According to Article 52 (1) of the EU Charter, restrictions to rights like the application of the “ne bis in idem rule” may only be imposed if they are necessary and genuinely meet objectives of general interest recognized by the Union or the need to protect the rights and freedoms of others.
The Criminal Senate in Bamberg sees such a necessity in Gal BARAK´s case. The Senate argues that prosecution of criminal offences under Section 129 of the Criminal Code serves precisely, as the Senate states, the protection of public peace and security in the Federal Republic of Germany and thus, in any case, is required for the safety of the rights and freedoms of others.
We could not agree more with the German approach and can only urge the ECJ to be aware of the broader context of a decision in the BARAK case and to make a sage decision:
Applying the “ne bis in idem rule” for Gal BARAK would destroy the already fragile trust of the citizens in Europe in a functioning criminal justice system in the European Union.
An adverse decision would be a solicitation to all the cybercriminals out there to even increase their activities in Europe – as punishment – in the rare case that law enforcement succeeds in getting hold of the scammers – turns out to be a joke!
Europe needs an efficient and effective prosecution against cybercriminals!
But even if the ECJ agrees with the criminal Senate in Bamberg – we hope the ECJ will – still many questions will remain open: what about all the victims in the Netherlands, Sweden, Switzerland, Italy, Australia, and so on can they be included in the criminal proceedings in Germany? If YES, how can this be done? The German courts and the German prosecutors lack the administrative possibilities to administer thousands of people. If NO, how to explain to the Danish or the Swedish victims why their prosecutors do nothing and evidently, they do not have the right to get some justice. Or will the decision of the ECJ only be applicable for Germany?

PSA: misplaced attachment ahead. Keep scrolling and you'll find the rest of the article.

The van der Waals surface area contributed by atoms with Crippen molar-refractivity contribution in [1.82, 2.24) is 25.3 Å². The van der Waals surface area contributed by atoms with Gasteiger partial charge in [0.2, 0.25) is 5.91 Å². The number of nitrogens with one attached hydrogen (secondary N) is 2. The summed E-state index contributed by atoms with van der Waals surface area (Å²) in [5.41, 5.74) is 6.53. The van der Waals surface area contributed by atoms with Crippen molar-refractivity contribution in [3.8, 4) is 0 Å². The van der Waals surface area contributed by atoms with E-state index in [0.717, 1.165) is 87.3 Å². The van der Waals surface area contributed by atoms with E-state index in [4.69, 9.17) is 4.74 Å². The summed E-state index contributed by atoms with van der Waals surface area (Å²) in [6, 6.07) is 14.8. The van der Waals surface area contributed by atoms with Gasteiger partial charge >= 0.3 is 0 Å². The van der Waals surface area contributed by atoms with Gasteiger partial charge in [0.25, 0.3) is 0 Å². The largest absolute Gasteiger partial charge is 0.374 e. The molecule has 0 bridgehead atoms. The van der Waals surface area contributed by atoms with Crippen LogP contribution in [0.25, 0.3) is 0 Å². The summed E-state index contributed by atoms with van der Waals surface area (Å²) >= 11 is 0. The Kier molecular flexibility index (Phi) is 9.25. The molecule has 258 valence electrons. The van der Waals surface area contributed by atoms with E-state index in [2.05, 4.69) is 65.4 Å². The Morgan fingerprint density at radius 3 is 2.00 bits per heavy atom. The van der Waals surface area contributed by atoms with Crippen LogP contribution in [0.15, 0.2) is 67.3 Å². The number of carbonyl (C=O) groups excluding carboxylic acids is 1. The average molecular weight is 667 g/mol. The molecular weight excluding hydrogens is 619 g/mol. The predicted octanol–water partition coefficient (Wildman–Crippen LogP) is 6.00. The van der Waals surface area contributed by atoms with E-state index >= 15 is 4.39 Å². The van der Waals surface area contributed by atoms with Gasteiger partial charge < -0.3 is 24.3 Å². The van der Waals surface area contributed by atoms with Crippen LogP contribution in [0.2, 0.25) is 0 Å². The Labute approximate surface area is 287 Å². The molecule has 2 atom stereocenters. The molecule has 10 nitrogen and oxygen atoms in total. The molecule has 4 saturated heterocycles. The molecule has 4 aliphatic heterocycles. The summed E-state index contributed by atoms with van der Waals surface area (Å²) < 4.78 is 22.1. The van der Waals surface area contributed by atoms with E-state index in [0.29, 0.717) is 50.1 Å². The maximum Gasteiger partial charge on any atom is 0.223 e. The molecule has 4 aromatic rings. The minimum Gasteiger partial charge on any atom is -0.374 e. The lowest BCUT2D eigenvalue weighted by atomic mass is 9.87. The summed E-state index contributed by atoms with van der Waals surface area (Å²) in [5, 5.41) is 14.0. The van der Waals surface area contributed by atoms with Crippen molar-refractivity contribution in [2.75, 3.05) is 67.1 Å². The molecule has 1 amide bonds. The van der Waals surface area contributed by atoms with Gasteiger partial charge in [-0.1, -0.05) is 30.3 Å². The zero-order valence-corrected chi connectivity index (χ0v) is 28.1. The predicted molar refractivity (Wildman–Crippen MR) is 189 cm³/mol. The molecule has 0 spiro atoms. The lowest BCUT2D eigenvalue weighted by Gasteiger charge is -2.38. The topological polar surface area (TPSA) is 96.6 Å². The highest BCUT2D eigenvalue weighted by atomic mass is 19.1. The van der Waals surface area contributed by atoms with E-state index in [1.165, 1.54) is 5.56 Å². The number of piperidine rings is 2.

So, what is the other planned approach of the European law enforcement agencies to end the inefficiencies through parallel proceedings against the criminal organizations and at the same time build efficient and robust law enforcement against cybercriminals?
It does not make sense and is highly inefficiently to do criminal proceedings in each European country. The European authorities should rush to come up with a solution. We are sure the criminals would have already developed a transnational approach for such an issue, discussed via Telegram and implemented within weeks!
The German Vorlageantrag des OLG Bambergs 1. Strafsenat vom 04.06.2021 AZ: 1 Ws 283/21 is downloadable here.